Between-subject variability in the breaking continuous flash suppression paradigm: Potential causes, consequences, and solutions
SourceFrontiers in Psychology, 8, (2017), article 437
Article / Letter to editor
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SW OZ DCC SMN
Frontiers in Psychology
SubjectAction, intention, and motor control; DI-BCB_DCC_Theme 2: Perception, Action and Control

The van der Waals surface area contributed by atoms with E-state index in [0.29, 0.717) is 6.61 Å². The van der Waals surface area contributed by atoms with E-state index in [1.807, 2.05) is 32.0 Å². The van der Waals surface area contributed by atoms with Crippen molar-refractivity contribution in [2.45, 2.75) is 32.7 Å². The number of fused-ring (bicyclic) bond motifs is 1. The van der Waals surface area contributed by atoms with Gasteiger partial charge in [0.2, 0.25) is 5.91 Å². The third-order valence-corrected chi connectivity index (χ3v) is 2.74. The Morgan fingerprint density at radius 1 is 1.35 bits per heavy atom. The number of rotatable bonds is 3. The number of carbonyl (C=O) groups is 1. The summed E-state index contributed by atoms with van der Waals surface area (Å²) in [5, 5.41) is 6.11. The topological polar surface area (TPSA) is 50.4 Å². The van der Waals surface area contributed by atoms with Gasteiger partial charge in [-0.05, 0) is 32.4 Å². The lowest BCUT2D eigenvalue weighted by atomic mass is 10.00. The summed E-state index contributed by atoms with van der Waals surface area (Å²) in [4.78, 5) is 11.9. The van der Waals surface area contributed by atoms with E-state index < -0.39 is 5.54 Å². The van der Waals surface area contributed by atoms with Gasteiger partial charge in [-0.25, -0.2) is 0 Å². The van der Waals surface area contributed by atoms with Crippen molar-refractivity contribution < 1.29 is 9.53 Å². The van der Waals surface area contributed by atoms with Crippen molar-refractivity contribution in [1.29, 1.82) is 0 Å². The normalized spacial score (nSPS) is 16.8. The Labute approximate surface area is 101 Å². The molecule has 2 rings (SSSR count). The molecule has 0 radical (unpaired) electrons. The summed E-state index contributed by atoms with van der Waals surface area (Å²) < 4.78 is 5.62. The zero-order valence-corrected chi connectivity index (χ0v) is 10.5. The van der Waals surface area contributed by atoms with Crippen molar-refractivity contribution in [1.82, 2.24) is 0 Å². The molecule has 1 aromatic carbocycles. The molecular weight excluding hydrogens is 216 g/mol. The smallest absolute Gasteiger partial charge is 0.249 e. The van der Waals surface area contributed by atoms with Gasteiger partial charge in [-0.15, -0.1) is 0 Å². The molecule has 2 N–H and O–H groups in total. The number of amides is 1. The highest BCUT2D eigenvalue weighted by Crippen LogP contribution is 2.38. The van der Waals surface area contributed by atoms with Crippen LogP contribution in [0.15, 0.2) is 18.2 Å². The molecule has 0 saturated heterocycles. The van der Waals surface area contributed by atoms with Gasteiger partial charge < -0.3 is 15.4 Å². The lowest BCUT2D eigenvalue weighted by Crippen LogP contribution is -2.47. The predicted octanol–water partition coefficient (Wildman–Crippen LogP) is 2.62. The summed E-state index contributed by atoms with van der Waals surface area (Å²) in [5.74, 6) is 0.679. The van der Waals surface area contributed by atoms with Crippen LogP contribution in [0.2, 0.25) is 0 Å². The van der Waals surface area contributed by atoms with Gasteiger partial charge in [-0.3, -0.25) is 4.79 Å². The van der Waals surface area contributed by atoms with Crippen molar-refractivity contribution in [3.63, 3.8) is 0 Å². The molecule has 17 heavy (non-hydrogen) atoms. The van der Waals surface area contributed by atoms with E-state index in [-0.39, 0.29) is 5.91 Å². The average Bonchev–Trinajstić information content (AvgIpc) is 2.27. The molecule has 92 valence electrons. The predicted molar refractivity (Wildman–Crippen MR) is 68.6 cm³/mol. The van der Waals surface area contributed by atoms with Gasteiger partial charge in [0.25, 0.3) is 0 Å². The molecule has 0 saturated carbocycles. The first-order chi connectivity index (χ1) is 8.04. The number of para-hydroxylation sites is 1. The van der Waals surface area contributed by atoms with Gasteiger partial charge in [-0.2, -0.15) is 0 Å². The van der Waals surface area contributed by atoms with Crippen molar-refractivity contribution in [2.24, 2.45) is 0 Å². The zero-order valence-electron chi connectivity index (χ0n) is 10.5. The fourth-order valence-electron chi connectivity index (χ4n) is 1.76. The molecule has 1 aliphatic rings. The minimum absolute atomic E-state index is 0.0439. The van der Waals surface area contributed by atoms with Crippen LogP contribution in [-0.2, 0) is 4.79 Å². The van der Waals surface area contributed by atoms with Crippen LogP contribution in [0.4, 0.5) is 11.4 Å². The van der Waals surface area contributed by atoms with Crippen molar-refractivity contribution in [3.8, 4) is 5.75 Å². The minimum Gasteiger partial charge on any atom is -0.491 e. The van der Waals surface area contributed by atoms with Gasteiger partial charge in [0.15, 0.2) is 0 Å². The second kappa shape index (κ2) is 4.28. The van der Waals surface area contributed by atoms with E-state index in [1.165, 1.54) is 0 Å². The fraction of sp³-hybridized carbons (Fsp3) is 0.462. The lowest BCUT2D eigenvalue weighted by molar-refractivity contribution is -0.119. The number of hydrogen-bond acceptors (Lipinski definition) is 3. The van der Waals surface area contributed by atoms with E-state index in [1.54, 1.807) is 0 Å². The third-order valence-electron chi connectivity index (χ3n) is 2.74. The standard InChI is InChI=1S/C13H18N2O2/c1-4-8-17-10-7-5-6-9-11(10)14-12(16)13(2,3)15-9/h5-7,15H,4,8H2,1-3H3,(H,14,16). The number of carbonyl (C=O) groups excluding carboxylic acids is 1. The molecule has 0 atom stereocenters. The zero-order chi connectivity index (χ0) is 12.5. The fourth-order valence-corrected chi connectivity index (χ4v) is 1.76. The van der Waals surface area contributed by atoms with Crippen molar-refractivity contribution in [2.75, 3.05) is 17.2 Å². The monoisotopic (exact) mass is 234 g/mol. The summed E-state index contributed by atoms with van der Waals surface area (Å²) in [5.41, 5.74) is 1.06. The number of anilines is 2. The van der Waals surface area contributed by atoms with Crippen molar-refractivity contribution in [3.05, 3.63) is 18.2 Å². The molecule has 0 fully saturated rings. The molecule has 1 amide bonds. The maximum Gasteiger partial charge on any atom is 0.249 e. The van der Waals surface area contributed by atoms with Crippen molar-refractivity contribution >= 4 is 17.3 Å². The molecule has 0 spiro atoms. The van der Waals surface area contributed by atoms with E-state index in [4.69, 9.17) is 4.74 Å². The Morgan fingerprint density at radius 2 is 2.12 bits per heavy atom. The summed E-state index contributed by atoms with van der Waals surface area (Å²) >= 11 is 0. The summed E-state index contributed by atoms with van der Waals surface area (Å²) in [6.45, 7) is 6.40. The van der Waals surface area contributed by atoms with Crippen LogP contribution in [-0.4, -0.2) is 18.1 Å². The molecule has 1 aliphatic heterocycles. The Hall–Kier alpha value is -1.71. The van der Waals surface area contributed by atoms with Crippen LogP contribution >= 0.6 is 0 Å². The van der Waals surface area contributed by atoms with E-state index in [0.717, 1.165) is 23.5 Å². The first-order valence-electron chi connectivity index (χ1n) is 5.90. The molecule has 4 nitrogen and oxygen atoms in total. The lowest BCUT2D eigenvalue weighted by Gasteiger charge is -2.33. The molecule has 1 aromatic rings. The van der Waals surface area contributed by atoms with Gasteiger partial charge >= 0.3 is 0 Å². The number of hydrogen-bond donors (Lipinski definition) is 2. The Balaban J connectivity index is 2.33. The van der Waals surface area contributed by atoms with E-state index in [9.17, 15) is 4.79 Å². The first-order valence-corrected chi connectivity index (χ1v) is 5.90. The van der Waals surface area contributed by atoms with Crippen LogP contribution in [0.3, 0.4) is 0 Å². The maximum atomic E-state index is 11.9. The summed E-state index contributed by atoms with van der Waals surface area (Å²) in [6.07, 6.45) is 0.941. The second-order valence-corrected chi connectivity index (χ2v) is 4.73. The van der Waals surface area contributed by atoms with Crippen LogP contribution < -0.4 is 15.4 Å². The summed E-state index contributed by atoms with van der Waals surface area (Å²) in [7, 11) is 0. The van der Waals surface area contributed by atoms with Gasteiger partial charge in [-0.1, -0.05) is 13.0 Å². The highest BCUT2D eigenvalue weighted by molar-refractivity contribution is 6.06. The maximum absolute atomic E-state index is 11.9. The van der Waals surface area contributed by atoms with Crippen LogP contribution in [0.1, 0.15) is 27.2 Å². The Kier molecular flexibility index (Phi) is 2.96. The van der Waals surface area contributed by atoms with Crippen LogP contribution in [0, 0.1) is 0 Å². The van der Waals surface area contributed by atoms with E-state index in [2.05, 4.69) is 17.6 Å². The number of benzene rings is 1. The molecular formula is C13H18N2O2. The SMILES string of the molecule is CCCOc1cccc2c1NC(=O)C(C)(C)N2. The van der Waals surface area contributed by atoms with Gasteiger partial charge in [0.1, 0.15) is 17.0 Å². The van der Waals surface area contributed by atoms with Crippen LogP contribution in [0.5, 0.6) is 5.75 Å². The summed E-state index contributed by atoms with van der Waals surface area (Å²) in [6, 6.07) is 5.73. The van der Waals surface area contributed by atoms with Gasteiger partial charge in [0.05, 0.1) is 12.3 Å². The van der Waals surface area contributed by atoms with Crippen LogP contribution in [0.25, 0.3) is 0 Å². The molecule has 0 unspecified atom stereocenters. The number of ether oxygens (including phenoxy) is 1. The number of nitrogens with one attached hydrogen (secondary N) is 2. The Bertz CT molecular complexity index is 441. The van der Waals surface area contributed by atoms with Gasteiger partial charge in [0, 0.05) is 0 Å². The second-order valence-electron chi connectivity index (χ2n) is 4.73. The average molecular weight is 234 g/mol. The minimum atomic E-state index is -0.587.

A recent focus in the field of consciousness research involves investigating the propensity of initially non-conscious visual information to gain access to consciousness. A critical tool for measuring conscious access is the so-called breaking continuous flash suppression paradigm (b-CFS). In this paradigm, a high contrast dynamic pattern is presented to one eye, thereby temporarily suppressing a target stimulus that is presented to the other eye. The time it takes for observers to report (e.g., the location of) the initially suppressed stimulus provides a measure of conscious access. Typical observations in b-CFS studies include the finding that upright faces are released from suppression faster than inverted faces, and the finding that stimuli that match the current content of visual working memory are released from suppression faster than mismatching stimuli. Interestingly, the extent to which observers exhibit these effects varies extensively (in the range of hundreds of milliseconds). By re-analyzing existing datasets and a new dataset we establish that the difference in RTs between conditions in b-CFS tasks (i.e., the effect of interest) is highly correlated with participants' overall suppression durations, and with their trial-to-trial variability in RTs. We advocate the usage of a simple latency- normalization method, which (1) removes the between-subject variability in suppression duration from the effect of interest, while (2) providing distributions of RT differences that are better suited for parametric testing. We next compare this latency-normalization method to two other transformations that are widely applied on within-subject RT data (z-transformations and log-transformations). Finally, we tentatively discuss how trial-to-trial variability and overall suppression duration might relate to prolonged phases of shallow suppression that are more prone to modulations of conscious access.
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